Sarasota Film Festival 2008: Opening Night - Sunday

By tully | "Boredom at Its Boredest" by Michael Tully April 7, 2008 at 7:09AM

Sarasota Film Festival 2008: Opening Night - Sunday

If you ever wondered what Las Vegas is like on the non-existent planet of Plutonioid, you should have been at the opening night party for the 2008 Sarasota Film Festival. Held at the historic John and Mable Ringling Museum of Art, this party was a ridiculous spectacle, but a fun one to be sure. It’s hilarious to encounter the bipolar divide at the SFF. All day, you attend screenings with receptive, thoughtful audiences, then at night you attend vainglorious, overblown parties with people who don’t seem to even be aware that a film festival is occurring. Which is fine. For some reason, in Sarasota, attending these parties doesn’t fill me with anger at the ostentatious display of wealth and excess. It’s almost too surreal to seriously consider. So instead, I align myself with similar-minded folks who laugh and appreciate the silliness of it all.

That said, there actually is a film festival taking place here. A damn fine one, as a matter of fact. Here are some pics from the first two days of action...


You know how at nice events you always hear beautiful women say, “This old thing? Oh, I just threw it on.” I always thought people who said that were lying. But in the case of SFF programmer Holly Herrick, it’s true. After a long day of running around handling last minute business, she stopped off at her house long enough to literally throw on a new outfit. When we emerged outside only fifteen minutes later, she was ready for the red carpet. Life isn’t fair sometimes. Here she is reuniting verrry briefly with her friend Andrea, who was visiting for the weekend from Venezuela. They got funny faces.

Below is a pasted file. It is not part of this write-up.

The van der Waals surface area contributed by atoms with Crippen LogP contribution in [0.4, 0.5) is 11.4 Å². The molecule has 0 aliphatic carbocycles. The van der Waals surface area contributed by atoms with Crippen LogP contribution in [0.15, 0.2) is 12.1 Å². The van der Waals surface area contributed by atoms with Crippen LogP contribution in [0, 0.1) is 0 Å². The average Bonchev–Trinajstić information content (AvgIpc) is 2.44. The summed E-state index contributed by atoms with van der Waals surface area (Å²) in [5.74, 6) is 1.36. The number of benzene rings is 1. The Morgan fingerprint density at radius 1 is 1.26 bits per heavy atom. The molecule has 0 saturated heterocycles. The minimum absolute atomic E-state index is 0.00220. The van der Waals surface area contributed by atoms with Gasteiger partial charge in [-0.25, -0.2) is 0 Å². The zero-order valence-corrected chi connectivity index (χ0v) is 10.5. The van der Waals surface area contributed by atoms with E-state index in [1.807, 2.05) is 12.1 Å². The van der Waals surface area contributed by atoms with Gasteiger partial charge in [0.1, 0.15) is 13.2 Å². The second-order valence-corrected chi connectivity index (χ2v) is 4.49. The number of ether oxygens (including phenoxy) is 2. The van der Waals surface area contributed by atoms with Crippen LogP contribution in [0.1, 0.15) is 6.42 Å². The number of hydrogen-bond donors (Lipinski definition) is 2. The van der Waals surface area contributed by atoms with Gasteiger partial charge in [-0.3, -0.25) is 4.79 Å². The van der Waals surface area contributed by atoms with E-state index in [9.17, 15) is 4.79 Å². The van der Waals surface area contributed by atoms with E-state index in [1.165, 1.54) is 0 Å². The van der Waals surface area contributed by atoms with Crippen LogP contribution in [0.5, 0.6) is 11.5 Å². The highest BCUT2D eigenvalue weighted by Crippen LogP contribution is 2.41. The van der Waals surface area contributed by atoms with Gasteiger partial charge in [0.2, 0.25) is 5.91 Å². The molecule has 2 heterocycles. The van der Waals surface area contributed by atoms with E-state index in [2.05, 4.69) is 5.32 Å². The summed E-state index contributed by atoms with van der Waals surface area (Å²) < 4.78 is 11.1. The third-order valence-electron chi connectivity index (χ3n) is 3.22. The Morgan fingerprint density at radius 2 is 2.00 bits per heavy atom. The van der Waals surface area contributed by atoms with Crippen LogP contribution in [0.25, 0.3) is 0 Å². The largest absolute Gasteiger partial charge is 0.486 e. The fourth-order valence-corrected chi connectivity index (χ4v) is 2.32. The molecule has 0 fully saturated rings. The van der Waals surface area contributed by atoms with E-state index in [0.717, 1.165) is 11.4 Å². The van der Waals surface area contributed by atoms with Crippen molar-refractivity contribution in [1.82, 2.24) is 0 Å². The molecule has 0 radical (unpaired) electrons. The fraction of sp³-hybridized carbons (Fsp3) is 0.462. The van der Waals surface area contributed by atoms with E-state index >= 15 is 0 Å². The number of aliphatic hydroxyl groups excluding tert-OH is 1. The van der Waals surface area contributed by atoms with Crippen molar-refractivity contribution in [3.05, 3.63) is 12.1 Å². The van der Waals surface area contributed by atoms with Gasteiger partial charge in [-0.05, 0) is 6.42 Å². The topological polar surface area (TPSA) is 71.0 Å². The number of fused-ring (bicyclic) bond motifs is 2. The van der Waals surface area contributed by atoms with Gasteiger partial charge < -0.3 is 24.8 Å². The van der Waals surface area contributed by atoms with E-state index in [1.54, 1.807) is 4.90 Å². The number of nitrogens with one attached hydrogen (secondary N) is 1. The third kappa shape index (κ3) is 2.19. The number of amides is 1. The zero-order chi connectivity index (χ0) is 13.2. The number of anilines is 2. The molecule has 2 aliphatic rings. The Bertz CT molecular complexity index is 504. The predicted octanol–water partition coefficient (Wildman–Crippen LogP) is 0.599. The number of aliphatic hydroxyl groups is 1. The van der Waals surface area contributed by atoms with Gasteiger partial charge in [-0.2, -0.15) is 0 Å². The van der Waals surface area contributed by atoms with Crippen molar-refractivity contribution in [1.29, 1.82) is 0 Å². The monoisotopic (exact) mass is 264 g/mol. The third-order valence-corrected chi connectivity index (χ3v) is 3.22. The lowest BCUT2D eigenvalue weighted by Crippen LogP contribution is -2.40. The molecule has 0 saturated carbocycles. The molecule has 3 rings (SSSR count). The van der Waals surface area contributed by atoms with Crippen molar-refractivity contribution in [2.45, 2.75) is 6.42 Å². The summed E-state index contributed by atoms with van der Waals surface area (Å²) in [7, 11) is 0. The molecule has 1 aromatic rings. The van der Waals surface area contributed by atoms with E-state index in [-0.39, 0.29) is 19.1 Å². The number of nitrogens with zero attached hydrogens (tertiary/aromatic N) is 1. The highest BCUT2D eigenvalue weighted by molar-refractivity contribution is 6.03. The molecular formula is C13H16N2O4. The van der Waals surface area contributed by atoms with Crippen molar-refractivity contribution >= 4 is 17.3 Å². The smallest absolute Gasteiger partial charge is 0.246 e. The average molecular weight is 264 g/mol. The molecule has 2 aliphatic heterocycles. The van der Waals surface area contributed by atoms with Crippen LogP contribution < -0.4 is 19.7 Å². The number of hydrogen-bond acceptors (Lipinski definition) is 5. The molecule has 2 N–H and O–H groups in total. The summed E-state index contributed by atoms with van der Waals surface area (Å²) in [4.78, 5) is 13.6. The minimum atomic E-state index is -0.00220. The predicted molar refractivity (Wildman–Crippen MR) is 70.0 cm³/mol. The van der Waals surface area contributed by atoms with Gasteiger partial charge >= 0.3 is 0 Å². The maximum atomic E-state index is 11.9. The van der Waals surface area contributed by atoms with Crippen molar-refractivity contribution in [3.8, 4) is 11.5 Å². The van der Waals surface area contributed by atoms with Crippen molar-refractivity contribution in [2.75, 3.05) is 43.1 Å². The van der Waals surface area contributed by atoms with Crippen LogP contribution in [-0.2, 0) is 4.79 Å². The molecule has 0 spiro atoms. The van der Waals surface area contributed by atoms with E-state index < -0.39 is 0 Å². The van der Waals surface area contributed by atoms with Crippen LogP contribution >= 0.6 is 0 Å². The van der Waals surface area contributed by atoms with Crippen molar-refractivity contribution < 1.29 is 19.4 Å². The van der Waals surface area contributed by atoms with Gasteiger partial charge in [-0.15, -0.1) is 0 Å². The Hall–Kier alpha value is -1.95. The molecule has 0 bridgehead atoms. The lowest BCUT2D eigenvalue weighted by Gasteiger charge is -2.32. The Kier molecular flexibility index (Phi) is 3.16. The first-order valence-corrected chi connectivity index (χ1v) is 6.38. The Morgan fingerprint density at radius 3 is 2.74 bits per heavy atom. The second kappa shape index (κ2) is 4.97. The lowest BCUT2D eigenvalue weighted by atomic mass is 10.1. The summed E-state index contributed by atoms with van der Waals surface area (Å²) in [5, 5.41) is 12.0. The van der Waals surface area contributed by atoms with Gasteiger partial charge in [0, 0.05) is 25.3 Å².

Speaking of the red carpet, here it is before the madness began. In this pic, Ethnee Lea (Springer Associates), Gi Gi Kuster (SFF Talent Liaison), Brian Reiss (Guest Services Director), and Jennifer Blum (Springer Associates) get ready to make sure William H. Macy and Jason Ritter aren’t trampled by the locals when they arrive.


Holly is confused and amused by my strange left upper forehead combover (it was really windy outside).


If we weren’t talking about Sarasota, I might not believe this story, but somebody informed me that this reporter in pink patented the Cubic Zirconia. Obviously, she’s richer than any human should be, so she decided to use her freedom to realize her lifelong dream of being a news reporter (to each her own, I say). Here are Holly and Tom explaining to people what a film festival programmer does (seriously, it seems like nobody grasps this concept in any way, shape, or form). At one point during the interview, she asked Holly to perform a twirl. Joan Rivers, watch yo’ back, Pink Zirconia is about to snatch yo’ spot!